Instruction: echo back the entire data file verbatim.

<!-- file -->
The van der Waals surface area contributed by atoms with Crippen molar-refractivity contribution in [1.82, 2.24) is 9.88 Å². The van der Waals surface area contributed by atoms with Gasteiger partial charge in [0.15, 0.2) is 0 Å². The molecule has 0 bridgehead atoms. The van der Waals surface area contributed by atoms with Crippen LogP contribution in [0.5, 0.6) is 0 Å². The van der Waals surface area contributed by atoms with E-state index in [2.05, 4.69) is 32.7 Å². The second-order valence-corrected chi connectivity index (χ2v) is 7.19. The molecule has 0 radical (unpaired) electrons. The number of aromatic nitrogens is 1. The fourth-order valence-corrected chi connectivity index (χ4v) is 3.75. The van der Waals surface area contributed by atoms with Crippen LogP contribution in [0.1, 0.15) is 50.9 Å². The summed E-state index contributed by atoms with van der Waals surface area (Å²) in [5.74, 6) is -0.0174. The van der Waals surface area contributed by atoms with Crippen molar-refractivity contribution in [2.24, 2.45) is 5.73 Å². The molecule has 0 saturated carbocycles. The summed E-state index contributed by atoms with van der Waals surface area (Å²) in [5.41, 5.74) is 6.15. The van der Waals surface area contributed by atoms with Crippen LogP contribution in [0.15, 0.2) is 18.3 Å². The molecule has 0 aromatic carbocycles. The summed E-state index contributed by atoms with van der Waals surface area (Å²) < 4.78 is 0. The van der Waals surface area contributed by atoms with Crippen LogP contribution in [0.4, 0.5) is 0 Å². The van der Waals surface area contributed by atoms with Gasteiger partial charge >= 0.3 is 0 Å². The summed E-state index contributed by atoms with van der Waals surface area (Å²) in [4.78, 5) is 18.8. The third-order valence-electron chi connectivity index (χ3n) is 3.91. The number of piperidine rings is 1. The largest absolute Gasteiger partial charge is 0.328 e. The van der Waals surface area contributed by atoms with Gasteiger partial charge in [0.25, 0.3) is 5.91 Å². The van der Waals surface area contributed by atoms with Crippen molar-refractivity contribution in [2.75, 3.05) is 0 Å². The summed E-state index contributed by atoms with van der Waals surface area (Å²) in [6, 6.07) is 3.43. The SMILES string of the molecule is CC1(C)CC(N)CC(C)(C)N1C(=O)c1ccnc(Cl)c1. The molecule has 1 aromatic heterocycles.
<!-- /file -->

The van der Waals surface area contributed by atoms with Crippen molar-refractivity contribution in [1.82, 2.24) is 9.88 Å². The van der Waals surface area contributed by atoms with Gasteiger partial charge in [0.15, 0.2) is 0 Å². The molecule has 0 bridgehead atoms. The van der Waals surface area contributed by atoms with Crippen LogP contribution in [0.5, 0.6) is 0 Å². The van der Waals surface area contributed by atoms with E-state index in [2.05, 4.69) is 32.7 Å². The second-order valence-corrected chi connectivity index (χ2v) is 7.19. The molecule has 0 radical (unpaired) electrons. The number of aromatic nitrogens is 1. The fourth-order valence-corrected chi connectivity index (χ4v) is 3.75. The van der Waals surface area contributed by atoms with Crippen LogP contribution in [0.1, 0.15) is 50.9 Å². The summed E-state index contributed by atoms with van der Waals surface area (Å²) in [5.74, 6) is -0.0174. The van der Waals surface area contributed by atoms with Crippen molar-refractivity contribution in [2.24, 2.45) is 5.73 Å². The molecule has 0 saturated carbocycles. The summed E-state index contributed by atoms with van der Waals surface area (Å²) in [5.41, 5.74) is 6.15. The van der Waals surface area contributed by atoms with Crippen LogP contribution in [0.15, 0.2) is 18.3 Å². The molecule has 0 aromatic carbocycles. The summed E-state index contributed by atoms with van der Waals surface area (Å²) < 4.78 is 0. The van der Waals surface area contributed by atoms with Crippen LogP contribution in [0.4, 0.5) is 0 Å². The van der Waals surface area contributed by atoms with Gasteiger partial charge >= 0.3 is 0 Å². The summed E-state index contributed by atoms with van der Waals surface area (Å²) in [4.78, 5) is 18.8. The third-order valence-electron chi connectivity index (χ3n) is 3.91. The number of piperidine rings is 1. The largest absolute Gasteiger partial charge is 0.328 e. The van der Waals surface area contributed by atoms with Gasteiger partial charge in [0.25, 0.3) is 5.91 Å². The van der Waals surface area contributed by atoms with Crippen molar-refractivity contribution in [2.75, 3.05) is 0 Å². The summed E-state index contributed by atoms with van der Waals surface area (Å²) in [6, 6.07) is 3.43. The SMILES string of the molecule is CC1(C)CC(N)CC(C)(C)N1C(=O)c1ccnc(Cl)c1. The molecule has 1 aromatic heterocycles.